hhmmm I guess i'll wait untill someone else has one on import first then so I can get some feedback on it, thanks :)
 

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Or you could learn Chinese, The important parts of a line of japanese sentence are mostly using Chinese characters and the rest are mostly unimportant
 

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Player-X said:
Or you could learn Chinese, The important parts of a line of japanese sentence are mostly using Chinese characters and the rest are mostly unimportant
I suppose you are talking about hiragana. I'm sorry, but learning Chinese is not going to help you read Japanese. Hiragana is a Japanese alphabet which uses about 45 Chinese symbols. Although the symbols are the same, their meaning is completely different. In Chinese, the individual symbols stand for things such as nouns, verbs, etc. In Japanese, they are only phonetic sounds which must be put together to make something, much like the English alphabet. The only conceivable benefit of learning Chinese is that you will be able to practice writing hirigana characters.

Having said that, Japanese games use a combination of hiragana, kanji, and katakana, so you're pretty much screwed unless you can read and understand sentences written using those alphabets.
 

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The Captain said:
I suppose you are talking about hiragana. I'm sorry, but learning Chinese is not going to help you read Japanese. Hiragana is a Japanese alphabet which uses about 45 Chinese symbols. Although the symbols are the same, their meaning is completely different. In Chinese, the individual symbols stand for things such as nouns, verbs, etc. In Japanese, they are only phonetic sounds which must be put together to make something, much like the English alphabet. The only conceivable benefit of learning Chinese is that you will be able to practice writing hirigana characters.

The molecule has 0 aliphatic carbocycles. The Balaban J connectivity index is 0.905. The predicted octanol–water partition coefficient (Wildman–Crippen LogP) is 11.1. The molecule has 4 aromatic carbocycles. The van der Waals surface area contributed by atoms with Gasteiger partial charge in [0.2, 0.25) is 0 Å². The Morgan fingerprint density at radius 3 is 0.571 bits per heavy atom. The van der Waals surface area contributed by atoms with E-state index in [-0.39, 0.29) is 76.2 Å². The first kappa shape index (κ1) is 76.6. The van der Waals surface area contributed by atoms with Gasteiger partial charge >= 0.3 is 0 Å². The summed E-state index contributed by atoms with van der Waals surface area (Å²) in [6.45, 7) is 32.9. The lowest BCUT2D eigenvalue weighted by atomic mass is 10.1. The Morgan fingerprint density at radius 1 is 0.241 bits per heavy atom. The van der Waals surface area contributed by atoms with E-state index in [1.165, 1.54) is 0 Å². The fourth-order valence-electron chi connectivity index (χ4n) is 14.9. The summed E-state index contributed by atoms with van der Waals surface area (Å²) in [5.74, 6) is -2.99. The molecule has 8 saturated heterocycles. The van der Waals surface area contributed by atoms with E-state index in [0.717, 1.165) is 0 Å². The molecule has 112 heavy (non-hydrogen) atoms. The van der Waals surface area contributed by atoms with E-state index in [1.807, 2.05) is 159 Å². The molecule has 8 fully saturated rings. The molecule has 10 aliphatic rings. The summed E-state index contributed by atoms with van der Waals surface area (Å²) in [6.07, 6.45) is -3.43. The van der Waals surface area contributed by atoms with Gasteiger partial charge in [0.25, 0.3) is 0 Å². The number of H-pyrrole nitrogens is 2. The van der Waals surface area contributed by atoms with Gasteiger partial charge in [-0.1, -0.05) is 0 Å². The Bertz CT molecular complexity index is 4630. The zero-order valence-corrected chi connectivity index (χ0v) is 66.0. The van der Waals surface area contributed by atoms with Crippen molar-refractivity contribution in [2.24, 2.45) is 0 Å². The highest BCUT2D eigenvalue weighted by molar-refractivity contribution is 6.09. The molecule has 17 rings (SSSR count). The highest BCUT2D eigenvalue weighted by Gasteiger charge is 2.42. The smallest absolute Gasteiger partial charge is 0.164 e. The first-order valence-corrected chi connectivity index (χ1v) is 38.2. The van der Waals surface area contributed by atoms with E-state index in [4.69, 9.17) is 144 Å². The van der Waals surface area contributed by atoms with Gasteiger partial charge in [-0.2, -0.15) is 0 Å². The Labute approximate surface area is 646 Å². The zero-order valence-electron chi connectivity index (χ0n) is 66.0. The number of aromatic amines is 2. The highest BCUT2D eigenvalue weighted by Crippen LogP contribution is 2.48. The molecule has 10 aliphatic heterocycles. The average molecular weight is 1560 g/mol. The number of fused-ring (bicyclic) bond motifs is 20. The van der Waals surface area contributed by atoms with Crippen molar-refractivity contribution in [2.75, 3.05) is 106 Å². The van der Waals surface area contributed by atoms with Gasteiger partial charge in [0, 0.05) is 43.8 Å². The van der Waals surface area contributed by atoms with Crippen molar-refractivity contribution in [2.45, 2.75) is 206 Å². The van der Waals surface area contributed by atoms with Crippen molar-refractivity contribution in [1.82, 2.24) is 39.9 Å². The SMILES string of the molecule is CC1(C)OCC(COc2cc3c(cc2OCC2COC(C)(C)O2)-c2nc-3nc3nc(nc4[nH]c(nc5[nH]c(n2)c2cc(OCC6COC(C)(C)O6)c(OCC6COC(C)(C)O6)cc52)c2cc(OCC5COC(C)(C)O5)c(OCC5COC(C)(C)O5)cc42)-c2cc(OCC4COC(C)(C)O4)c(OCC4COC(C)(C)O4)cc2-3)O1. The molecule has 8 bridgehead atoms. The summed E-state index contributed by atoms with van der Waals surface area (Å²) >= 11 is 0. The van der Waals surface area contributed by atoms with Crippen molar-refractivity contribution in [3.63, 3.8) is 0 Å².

Im sorry, but since when did Chinese involve writing hirAgana characters...i believe the word you are looking for is kanji. In that case, knowing the meaning of the Chinese words does in fact help u in Japan because formally written sentences (or even informal, if your talking about reading nething past grade school -.-) involves a lot of kanji. Although im not too familiar with Chinese myself, I'm pretty sure that as long as you understand some basic Japanese grammar, knowing your kanji is going to help you understand the gist of every sentence in Japanese.

Captain, do u happen to be asian at all by any chance?
 

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D.D. said:
Im sorry, but since when did Chinese involve writing hirAgana characters...i believe the word you are looking for is kanji. In that case, knowing the meaning of the Chinese words does in fact help u in Japan because formally written sentences (or even informal, if your talking about reading nething past grade school -.-) involves a lot of kanji. Although im not too familiar with Chinese myself, I'm pretty sure that as long as you understand some basic Japanese grammar, knowing your kanji is going to help you understand the gist of every sentence in Japanese.

Captain, do u happen to be asian at all by any chance?
I'm not Asian, but I don't understand why Chinese would help you learn Japanese. Forgive me if I am wrong, but I thought that most Chinese characters directly represent nouns, verbs, etc. That is why there are so many. Japanese, on the other hand, uses an alphabetic system where individual characters are combined to give meaning, much like Western languages.
 

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It also uses Kanji.
It has Hiragana and Katakana as thier sylibalic written language and Kanji are used as a part of it to write many words and parts of words.
 

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The Captain said:
I'm not Asian, but I don't understand why Chinese would help you learn Japanese. Forgive me if I am wrong, but I thought that most Chinese characters directly represent nouns, verbs, etc. That is why there are so many. Japanese, on the other hand, uses an alphabetic system where individual characters are combined to give meaning, much like Western languages.

You won't understand unless you use that language regulary (If you don't already know I am of Chinese decendence)